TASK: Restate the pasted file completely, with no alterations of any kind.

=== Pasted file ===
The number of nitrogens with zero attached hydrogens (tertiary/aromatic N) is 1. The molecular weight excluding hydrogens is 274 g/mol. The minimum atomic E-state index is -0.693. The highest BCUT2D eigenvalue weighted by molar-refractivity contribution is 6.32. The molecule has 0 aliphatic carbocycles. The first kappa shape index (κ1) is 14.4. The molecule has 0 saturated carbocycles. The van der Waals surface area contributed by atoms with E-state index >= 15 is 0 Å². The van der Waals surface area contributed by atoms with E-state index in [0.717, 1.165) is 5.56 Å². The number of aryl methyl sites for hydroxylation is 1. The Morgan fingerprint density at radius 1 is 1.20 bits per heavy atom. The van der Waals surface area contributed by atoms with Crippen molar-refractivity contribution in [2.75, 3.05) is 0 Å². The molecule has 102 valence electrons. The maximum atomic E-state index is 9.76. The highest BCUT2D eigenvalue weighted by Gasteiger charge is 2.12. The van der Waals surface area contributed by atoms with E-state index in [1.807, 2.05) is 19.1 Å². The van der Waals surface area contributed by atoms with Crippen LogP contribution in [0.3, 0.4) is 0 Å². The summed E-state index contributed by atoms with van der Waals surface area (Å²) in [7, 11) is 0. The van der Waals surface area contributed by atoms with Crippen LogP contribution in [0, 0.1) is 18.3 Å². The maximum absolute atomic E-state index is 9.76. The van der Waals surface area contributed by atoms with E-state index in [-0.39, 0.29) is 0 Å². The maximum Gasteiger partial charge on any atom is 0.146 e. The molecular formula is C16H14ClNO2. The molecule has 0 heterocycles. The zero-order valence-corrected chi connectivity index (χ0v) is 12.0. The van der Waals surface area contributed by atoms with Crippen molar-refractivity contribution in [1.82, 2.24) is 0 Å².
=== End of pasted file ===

The number of nitrogens with zero attached hydrogens (tertiary/aromatic N) is 1. The molecular weight excluding hydrogens is 274 g/mol. The minimum atomic E-state index is -0.693. The highest BCUT2D eigenvalue weighted by molar-refractivity contribution is 6.32. The molecule has 0 aliphatic carbocycles. The first kappa shape index (κ1) is 14.4. The molecule has 0 saturated carbocycles. The van der Waals surface area contributed by atoms with E-state index >= 15 is 0 Å². The van der Waals surface area contributed by atoms with E-state index in [0.717, 1.165) is 5.56 Å². The number of aryl methyl sites for hydroxylation is 1. The Morgan fingerprint density at radius 1 is 1.20 bits per heavy atom. The van der Waals surface area contributed by atoms with Crippen molar-refractivity contribution in [2.75, 3.05) is 0 Å². The molecule has 102 valence electrons. The maximum atomic E-state index is 9.76. The highest BCUT2D eigenvalue weighted by Gasteiger charge is 2.12. The van der Waals surface area contributed by atoms with E-state index in [1.807, 2.05) is 19.1 Å². The van der Waals surface area contributed by atoms with Crippen LogP contribution in [0.3, 0.4) is 0 Å². The summed E-state index contributed by atoms with van der Waals surface area (Å²) in [7, 11) is 0. The van der Waals surface area contributed by atoms with Crippen LogP contribution in [0, 0.1) is 18.3 Å². The maximum absolute atomic E-state index is 9.76. The van der Waals surface area contributed by atoms with E-state index in [-0.39, 0.29) is 0 Å². The maximum Gasteiger partial charge on any atom is 0.146 e. The molecular formula is C16H14ClNO2. The molecule has 0 heterocycles. The zero-order valence-corrected chi connectivity index (χ0v) is 12.0. The van der Waals surface area contributed by atoms with Crippen molar-refractivity contribution in [1.82, 2.24) is 0 Å².